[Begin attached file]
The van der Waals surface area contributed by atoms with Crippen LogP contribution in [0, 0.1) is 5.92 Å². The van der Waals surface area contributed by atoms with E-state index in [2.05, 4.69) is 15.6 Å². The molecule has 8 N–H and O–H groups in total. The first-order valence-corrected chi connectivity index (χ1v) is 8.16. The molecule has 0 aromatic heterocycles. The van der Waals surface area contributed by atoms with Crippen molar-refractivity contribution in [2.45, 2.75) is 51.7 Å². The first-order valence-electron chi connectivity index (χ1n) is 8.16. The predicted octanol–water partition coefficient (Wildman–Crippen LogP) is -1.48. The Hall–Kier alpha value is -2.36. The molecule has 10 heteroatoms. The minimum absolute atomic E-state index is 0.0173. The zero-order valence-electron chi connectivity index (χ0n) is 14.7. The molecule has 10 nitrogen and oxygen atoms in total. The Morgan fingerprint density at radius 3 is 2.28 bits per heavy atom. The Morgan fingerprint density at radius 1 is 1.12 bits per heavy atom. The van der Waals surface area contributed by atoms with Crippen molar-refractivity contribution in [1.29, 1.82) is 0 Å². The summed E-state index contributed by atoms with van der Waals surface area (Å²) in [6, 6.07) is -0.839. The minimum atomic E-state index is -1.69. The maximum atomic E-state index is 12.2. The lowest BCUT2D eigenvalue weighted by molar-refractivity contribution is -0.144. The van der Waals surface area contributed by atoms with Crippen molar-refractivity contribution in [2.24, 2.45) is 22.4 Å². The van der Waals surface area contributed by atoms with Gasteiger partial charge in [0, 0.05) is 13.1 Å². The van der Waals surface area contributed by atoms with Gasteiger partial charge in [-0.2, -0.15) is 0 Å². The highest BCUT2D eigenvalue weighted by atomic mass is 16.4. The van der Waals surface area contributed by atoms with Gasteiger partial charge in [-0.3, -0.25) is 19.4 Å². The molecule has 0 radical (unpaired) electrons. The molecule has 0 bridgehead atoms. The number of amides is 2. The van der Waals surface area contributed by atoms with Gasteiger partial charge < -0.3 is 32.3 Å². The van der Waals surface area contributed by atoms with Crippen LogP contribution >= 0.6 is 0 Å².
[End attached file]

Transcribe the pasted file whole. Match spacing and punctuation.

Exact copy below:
The van der Waals surface area contributed by atoms with Crippen LogP contribution in [0, 0.1) is 5.92 Å². The van der Waals surface area contributed by atoms with E-state index in [2.05, 4.69) is 15.6 Å². The molecule has 8 N–H and O–H groups in total. The first-order valence-corrected chi connectivity index (χ1v) is 8.16. The molecule has 0 aromatic heterocycles. The van der Waals surface area contributed by atoms with Crippen molar-refractivity contribution in [2.45, 2.75) is 51.7 Å². The first-order valence-electron chi connectivity index (χ1n) is 8.16. The predicted octanol–water partition coefficient (Wildman–Crippen LogP) is -1.48. The Hall–Kier alpha value is -2.36. The molecule has 10 heteroatoms. The minimum absolute atomic E-state index is 0.0173. The zero-order valence-electron chi connectivity index (χ0n) is 14.7. The molecule has 10 nitrogen and oxygen atoms in total. The Morgan fingerprint density at radius 3 is 2.28 bits per heavy atom. The Morgan fingerprint density at radius 1 is 1.12 bits per heavy atom. The van der Waals surface area contributed by atoms with Crippen molar-refractivity contribution in [1.29, 1.82) is 0 Å². The summed E-state index contributed by atoms with van der Waals surface area (Å²) in [6, 6.07) is -0.839. The minimum atomic E-state index is -1.69. The maximum atomic E-state index is 12.2. The lowest BCUT2D eigenvalue weighted by molar-refractivity contribution is -0.144. The van der Waals surface area contributed by atoms with Crippen molar-refractivity contribution in [2.24, 2.45) is 22.4 Å². The van der Waals surface area contributed by atoms with Gasteiger partial charge in [0, 0.05) is 13.1 Å². The van der Waals surface area contributed by atoms with Gasteiger partial charge in [-0.2, -0.15) is 0 Å². The highest BCUT2D eigenvalue weighted by atomic mass is 16.4. The van der Waals surface area contributed by atoms with Gasteiger partial charge in [-0.3, -0.25) is 19.4 Å². The molecule has 0 radical (unpaired) electrons. The molecule has 0 bridgehead atoms. The number of amides is 2. The van der Waals surface area contributed by atoms with Gasteiger partial charge < -0.3 is 32.3 Å². The van der Waals surface area contributed by atoms with Crippen LogP contribution >= 0.6 is 0 Å².